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Enjoy the Jewish Multiracial Network Blog featuring contributions from JMN members.

Parshat Bo:
Escaping Limitations

The first Rebbe of Chabad, Rabbi Shneur Zalman (affectionately known as the Alter (old) Rebbe, is quoted as saying, “צייט דער מיט לעבן באדארף מען אז” (we must live with the times). According to the old chassidim, this means that one is to learn the parsha, then apply and live by it that week. This week’s parsha is Parshas Bo. The time has come for the Jews to leave Egypt, and Hashem tells Moshe Rabbeinu “Come (Bo) to Pharaoh”. The use of the term “come” as opposed to “go” seems quite peculiar and has been debated …

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Parshat Shemot:
Of Stars and Civil Disobedience

Seventy descendants of Yaakov came down to Egypt. The seventy increased in number and filled the land. (v.1-7) After Yosef and his generation died, a new Pharaoh came into power who no longer knew Yosef. (v. 6-8) He informed his subjects that the Israelite population had multiplied and needed to be managed with cunning, or they might join with adversaries of Egypt in war and aggression. (v. 9-10) The Egyptians let taskmasters loose on them with the order to construct storage cities…

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Parshat Vaeira:
Be the Change

The first three Parshas of Sefer Shmos recount the story of the Jews exile in Egypt. In Parshas Shmos, Pharoah begins his campaign of slavery and genocide, and in Parshas Bo we are out of Egypt and under the protective cloud of Hashem. This week’s parsha comes between these two pivotal shifts in the condition of the Jewish people. Parshas Vaeira is the turning point and start of our journey from galus to geula. Parshas Shmos ends with Moshe Rabbeinu going to Pharaoh as instructed by Gd, to demand freedom…

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Really.
Unpacking.

By Tonda Case I don’t have enough time or space to take anyone – including myself – quickly through the process of really unpacking my experience of The JOC Convening. Really. Unpacking. I’m still waking up at night reaching for my laptop to write some random thing. Connected, these “random things” comprise my living, intentional love letter to my Beloved JOC Community. In gratitude, really, for who we have been, who we are and who we have yet to become. Today, I can share what I can share; my thoughts are still flowing in a serious stream of consciousness. Hands often…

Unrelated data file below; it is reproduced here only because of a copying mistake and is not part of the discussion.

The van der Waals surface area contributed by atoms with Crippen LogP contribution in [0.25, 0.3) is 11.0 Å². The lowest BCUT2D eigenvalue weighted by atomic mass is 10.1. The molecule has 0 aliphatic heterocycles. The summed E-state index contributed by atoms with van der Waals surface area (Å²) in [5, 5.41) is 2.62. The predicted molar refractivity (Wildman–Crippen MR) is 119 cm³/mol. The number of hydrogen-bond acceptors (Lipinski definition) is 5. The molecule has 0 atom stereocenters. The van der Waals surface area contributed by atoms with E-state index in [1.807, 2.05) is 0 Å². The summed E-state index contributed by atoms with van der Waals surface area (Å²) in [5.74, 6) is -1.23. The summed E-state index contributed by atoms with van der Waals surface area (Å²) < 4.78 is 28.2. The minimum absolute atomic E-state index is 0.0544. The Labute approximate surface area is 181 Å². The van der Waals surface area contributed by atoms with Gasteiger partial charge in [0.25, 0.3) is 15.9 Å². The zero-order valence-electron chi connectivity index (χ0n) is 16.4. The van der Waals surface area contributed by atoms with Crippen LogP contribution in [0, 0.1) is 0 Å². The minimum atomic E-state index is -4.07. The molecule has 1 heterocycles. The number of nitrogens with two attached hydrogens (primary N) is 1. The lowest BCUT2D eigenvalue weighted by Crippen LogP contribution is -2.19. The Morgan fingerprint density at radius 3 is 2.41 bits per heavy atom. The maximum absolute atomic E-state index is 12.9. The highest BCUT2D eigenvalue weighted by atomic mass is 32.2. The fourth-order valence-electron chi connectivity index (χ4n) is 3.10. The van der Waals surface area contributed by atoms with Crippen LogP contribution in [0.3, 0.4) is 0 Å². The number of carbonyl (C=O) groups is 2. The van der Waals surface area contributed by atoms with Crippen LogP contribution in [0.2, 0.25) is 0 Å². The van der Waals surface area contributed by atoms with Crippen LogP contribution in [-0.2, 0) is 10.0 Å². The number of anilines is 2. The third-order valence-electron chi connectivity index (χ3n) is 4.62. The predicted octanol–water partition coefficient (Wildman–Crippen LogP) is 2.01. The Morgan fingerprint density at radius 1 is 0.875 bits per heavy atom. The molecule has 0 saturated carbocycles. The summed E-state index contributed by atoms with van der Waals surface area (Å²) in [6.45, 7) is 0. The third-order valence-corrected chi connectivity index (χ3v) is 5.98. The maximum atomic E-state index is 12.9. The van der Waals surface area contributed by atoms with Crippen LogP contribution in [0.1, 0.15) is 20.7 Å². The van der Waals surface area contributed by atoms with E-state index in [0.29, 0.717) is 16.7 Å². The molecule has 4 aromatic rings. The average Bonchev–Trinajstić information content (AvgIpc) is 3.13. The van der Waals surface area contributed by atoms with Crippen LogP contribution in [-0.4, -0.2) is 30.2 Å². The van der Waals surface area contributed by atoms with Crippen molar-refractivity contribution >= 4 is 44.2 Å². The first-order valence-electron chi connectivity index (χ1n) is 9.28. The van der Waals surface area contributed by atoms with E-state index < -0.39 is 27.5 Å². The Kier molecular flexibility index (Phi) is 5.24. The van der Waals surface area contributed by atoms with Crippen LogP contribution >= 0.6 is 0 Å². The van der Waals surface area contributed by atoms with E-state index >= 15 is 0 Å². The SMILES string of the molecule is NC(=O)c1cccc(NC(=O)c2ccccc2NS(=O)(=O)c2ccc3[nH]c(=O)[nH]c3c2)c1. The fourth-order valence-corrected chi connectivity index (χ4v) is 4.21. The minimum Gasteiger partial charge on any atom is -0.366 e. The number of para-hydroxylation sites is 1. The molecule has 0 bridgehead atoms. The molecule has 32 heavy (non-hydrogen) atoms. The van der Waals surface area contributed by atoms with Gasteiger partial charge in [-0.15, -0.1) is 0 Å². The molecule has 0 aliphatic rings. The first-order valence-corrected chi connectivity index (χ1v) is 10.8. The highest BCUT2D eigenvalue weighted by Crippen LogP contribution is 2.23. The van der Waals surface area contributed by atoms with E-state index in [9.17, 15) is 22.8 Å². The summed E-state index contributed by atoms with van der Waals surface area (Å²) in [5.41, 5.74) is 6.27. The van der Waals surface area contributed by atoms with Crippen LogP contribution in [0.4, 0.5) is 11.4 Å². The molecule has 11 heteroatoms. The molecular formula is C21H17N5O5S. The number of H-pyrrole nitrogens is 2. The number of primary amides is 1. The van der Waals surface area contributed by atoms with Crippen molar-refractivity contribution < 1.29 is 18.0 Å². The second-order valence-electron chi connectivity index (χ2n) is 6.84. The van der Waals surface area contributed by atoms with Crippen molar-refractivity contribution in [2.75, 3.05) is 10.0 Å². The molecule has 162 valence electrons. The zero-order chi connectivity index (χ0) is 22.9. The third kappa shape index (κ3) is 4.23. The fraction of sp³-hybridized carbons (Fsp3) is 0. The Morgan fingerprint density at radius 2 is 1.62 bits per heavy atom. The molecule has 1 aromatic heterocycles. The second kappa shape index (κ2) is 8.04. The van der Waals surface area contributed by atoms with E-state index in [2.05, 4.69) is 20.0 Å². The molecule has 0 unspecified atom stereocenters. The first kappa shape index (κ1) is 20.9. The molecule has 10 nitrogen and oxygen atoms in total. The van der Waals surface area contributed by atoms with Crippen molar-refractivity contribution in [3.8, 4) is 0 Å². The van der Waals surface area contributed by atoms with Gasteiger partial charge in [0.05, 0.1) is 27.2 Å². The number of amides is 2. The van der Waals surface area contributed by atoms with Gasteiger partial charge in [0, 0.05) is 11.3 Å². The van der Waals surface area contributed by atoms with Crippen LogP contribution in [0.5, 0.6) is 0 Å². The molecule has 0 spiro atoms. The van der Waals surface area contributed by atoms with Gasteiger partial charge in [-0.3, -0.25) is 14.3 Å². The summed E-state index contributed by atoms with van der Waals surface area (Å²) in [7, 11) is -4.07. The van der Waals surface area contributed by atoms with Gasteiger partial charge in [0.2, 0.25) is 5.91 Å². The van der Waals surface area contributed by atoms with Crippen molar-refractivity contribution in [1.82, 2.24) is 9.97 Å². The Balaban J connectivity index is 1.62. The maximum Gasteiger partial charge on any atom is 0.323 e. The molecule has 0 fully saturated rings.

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Moses Loved
the Brown Sugar

This is the dvar Torah read at Antoinette and Jay Deitcher’s wedding that was held at Congregation Ohav Shalom in Albany, NY on June 19th, 2016.   Torah Portion: B’haalot’kha– Numbers 8:1-12:16 When preparing for Annie and my wedding, Rabbi Dan told me that I didn’t have to give a dvar Torah. Annie and I did everything else super Jewy for this wedding, Ashkenazi style—I rocked a kittel, we didn’t see each other the week prior to the ceremony, and we broke our fast with smoked salmon and noodle kugel. It was Jewy enough; I could back out on giving…

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Shavuot and the
Orlando Shooting

This past week I reveled in the joy of Shavuot. I imagined myself at Mt. Sinai with every other Jew dancing and celebrating the receiving of the Torah. Here in St. Louis, I participated in the community Shavuot night long celebration. The evening was sponsored by local Reform, Conservative, Reconstructionist, and Orthodox shuls. Various learning sessions were taught by members of the St. Louis Jewish community, individuals who were Black, White, Gay, Straight, Cis, and Trans. It was a wondrous snapshot of what the world should and could be. My joy, however, was saddened when I heard the news about…

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Between Purim and Pesach:
Reflections of an Adoptive Mom

By: Minna Scherlinder Morse     On this period between Purim and Passover—between stories of passing and casting lots, and stories of miracles and redemption—I find myself thinking a lot about adoption, and about ways people think about adoption.   I am a white, Ashkenazi mom to two adopted children of color, both of African descent, both adopted as infants domestically, both in open adoptions with their birth families. As such, I cannot overstate what an awesome responsibility I feel my husband and I have taken on—to raise these incredible young people to become strong and confident in their racial identities…

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New Conversations
for 2016

It’s hard to believe that I’ve been writing for the Jewish Multiracial Network for an entire year. It’s been a year of deep introspection, reflection, and learning about whom I am as a person and who I want to become. While I am excited to continue contributing to this incredible organization and learning about Jews of Color, the end of 2015 signifies a milestone in my life.   In my first blog post, I talked about how excited I was to embark on this journey and add my unique perspective and insight on how the Jewish community treats Jews of…

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Black Lives Matter
Including the Jewish Ones

“What do you think about Black Lives Matter? Should Jewish organizations support this movement?”   An audience member posed these questions to me earlier this summer as part of a panel discussion on creating inclusive communities at the Union for Reform Judaism’s Kutz Camp in Warwick, New York and within NFTY, the Reform Jewish youth movement. While I knew many members of the audience of more than 300 staff and participants, this was one of the first times that I was speaking with them about the challenges that confront Jews of Color. As I briefly considered these questions, I was…

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